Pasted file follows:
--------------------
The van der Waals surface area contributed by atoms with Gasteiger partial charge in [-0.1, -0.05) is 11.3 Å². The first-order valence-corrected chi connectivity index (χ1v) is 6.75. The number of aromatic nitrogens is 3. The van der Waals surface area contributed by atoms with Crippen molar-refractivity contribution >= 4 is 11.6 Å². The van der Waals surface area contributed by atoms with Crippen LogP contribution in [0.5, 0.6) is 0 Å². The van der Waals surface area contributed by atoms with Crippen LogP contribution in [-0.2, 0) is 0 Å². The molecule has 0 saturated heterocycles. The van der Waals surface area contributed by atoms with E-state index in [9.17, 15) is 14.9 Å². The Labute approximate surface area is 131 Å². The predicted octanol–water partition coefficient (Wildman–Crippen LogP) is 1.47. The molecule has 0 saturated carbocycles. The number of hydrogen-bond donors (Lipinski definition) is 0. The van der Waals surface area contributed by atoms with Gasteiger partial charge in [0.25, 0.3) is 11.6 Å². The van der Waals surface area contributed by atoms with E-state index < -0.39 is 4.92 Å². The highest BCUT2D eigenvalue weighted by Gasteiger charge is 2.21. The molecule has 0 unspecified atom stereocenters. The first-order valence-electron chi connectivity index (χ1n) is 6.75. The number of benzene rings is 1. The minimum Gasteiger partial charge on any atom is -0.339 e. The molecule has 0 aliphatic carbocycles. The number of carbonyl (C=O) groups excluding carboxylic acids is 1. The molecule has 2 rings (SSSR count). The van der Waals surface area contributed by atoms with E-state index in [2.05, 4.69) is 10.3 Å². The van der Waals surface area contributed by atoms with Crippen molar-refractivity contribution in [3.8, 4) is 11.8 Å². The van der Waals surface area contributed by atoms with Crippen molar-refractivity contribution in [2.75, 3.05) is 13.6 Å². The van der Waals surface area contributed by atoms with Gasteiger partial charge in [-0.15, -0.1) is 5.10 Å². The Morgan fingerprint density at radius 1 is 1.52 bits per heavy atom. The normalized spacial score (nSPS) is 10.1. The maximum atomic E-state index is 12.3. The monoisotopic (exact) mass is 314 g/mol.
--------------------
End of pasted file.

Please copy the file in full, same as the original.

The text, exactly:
The van der Waals surface area contributed by atoms with Gasteiger partial charge in [-0.1, -0.05) is 11.3 Å². The first-order valence-corrected chi connectivity index (χ1v) is 6.75. The number of aromatic nitrogens is 3. The van der Waals surface area contributed by atoms with Crippen molar-refractivity contribution >= 4 is 11.6 Å². The van der Waals surface area contributed by atoms with Crippen LogP contribution in [0.5, 0.6) is 0 Å². The van der Waals surface area contributed by atoms with Crippen LogP contribution in [-0.2, 0) is 0 Å². The molecule has 0 saturated heterocycles. The van der Waals surface area contributed by atoms with E-state index in [9.17, 15) is 14.9 Å². The Labute approximate surface area is 131 Å². The predicted octanol–water partition coefficient (Wildman–Crippen LogP) is 1.47. The molecule has 0 saturated carbocycles. The number of hydrogen-bond donors (Lipinski definition) is 0. The van der Waals surface area contributed by atoms with Gasteiger partial charge in [0.25, 0.3) is 11.6 Å². The van der Waals surface area contributed by atoms with E-state index < -0.39 is 4.92 Å². The highest BCUT2D eigenvalue weighted by Gasteiger charge is 2.21. The molecule has 0 unspecified atom stereocenters. The first-order valence-electron chi connectivity index (χ1n) is 6.75. The number of benzene rings is 1. The minimum Gasteiger partial charge on any atom is -0.339 e. The molecule has 0 aliphatic carbocycles. The number of carbonyl (C=O) groups excluding carboxylic acids is 1. The molecule has 2 rings (SSSR count). The van der Waals surface area contributed by atoms with E-state index in [2.05, 4.69) is 10.3 Å². The van der Waals surface area contributed by atoms with Crippen molar-refractivity contribution in [3.8, 4) is 11.8 Å². The van der Waals surface area contributed by atoms with Crippen molar-refractivity contribution in [2.75, 3.05) is 13.6 Å². The van der Waals surface area contributed by atoms with Gasteiger partial charge in [-0.15, -0.1) is 5.10 Å². The Morgan fingerprint density at radius 1 is 1.52 bits per heavy atom. The normalized spacial score (nSPS) is 10.1. The maximum atomic E-state index is 12.3. The monoisotopic (exact) mass is 314 g/mol.